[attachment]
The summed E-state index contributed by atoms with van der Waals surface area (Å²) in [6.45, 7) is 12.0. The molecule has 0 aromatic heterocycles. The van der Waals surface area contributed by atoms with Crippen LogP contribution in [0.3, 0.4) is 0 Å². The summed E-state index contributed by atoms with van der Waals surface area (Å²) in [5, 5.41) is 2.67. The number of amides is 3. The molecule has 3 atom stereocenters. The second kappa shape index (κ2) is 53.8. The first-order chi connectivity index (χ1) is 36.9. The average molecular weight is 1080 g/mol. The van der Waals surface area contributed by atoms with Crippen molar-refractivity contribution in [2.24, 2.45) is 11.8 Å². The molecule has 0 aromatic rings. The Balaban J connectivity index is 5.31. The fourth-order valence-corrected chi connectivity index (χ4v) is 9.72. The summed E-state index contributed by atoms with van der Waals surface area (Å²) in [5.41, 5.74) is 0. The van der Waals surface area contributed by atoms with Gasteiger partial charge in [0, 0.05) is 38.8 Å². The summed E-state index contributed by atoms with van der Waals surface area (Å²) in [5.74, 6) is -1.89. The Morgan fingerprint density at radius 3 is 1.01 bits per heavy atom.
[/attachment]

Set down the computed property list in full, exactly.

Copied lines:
The summed E-state index contributed by atoms with van der Waals surface area (Å²) in [6.45, 7) is 12.0. The molecule has 0 aromatic heterocycles. The van der Waals surface area contributed by atoms with Crippen LogP contribution in [0.3, 0.4) is 0 Å². The summed E-state index contributed by atoms with van der Waals surface area (Å²) in [5, 5.41) is 2.67. The number of amides is 3. The molecule has 3 atom stereocenters. The second kappa shape index (κ2) is 53.8. The first-order chi connectivity index (χ1) is 36.9. The average molecular weight is 1080 g/mol. The van der Waals surface area contributed by atoms with Crippen molar-refractivity contribution in [2.24, 2.45) is 11.8 Å². The molecule has 0 aromatic rings. The Balaban J connectivity index is 5.31. The fourth-order valence-corrected chi connectivity index (χ4v) is 9.72. The summed E-state index contributed by atoms with van der Waals surface area (Å²) in [5.41, 5.74) is 0. The van der Waals surface area contributed by atoms with Gasteiger partial charge in [0, 0.05) is 38.8 Å². The summed E-state index contributed by atoms with van der Waals surface area (Å²) in [5.74, 6) is -1.89. The Morgan fingerprint density at radius 3 is 1.01 bits per heavy atom.